-Reviewed by Joan Standwick-
The closure of Pen Pusher Magazine has come as a shock to me, and countless others. I have been carrying its back issues for a while now, pondering on the necessity of reviewing them – surely they are doing well enough on their own? Pen Pusher was that rare thing: beautiful, critically approved, whilst remaining accessible. Yet, their closure shows us that no literary magazine is safe, and it is more urgent than ever to support them.
It is in the spirit that I bring to you Nutshell #2. Nutshell is a perfectly packaged literary magazine, aware that it is part of a rare club. It states in its inside page: ‘Every issue is an achievement and the proof that literary magazines have an audience, and a loving one’.
A mixture of poetry, short stories and illustration, Nutshell’s style can be summarized as eclectic, impressive yet irreverent. The writing has a twisted sense of humour, whether it’s in the film-pastiche ‘Oyster Brats’ by Nikesh Shukla, the deadpan delivery of Paul McGrane’s poems, or the desperate madness of an Adam J Maynard. Nutshell is also capable of wild, raw, poetry, that holds a sensory knife to your throat, as is the case with Alexandra Lister in ‘To a Daughter of Roan Inish’:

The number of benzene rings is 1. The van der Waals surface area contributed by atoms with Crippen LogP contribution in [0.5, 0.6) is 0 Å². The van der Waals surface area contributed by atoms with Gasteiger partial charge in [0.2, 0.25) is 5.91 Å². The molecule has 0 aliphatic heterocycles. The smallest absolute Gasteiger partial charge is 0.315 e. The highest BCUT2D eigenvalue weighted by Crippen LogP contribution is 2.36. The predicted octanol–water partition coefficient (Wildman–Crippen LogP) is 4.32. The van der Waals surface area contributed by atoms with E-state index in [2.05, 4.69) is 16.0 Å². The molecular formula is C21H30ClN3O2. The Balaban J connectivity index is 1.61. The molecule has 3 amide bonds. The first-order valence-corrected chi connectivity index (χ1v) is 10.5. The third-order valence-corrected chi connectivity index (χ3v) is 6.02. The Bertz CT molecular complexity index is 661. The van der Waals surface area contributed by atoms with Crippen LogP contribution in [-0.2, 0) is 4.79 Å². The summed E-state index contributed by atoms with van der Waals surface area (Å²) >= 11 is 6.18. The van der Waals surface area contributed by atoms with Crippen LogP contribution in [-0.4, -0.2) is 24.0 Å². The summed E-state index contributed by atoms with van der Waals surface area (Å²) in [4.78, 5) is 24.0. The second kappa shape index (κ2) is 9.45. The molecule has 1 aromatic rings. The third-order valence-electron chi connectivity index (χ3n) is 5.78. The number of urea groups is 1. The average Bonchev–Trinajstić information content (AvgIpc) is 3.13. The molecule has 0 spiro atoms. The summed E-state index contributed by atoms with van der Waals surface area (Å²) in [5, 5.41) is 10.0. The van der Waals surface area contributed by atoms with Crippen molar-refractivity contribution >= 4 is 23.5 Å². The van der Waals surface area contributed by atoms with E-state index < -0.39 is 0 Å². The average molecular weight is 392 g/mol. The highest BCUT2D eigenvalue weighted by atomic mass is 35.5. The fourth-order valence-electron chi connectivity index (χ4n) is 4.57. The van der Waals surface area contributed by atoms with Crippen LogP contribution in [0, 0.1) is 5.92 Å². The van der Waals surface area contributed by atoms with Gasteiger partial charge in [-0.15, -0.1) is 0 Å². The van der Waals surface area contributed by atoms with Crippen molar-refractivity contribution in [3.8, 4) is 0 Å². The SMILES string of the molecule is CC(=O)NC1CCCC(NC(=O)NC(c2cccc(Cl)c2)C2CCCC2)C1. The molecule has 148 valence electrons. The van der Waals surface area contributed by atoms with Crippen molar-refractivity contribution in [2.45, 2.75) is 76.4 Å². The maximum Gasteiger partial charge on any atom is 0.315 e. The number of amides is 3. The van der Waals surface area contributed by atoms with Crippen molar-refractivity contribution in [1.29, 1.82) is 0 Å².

‘Shelling crabs, you stand in your white
work dress – lovebirds in drawn thread pull
against your chest, the trails of burnt morning honey
set on thewarp and weft’
Refreshingly, Nutshell allows an average of two poems per person and a significant percentage of these, as well as the stories are given tailor-made illustrations. The informed and entertaining interviews of Don Paterson and Simonetta Agnello Hornby are one of the many highlights of this magazine’s issue.
Let us hope Nutshell is sticking around for a while longer, but don’t make the mistake of thinking it’ll survive without you. It won’t. So go and buy it now, it’s only £3.50 and worth every penny.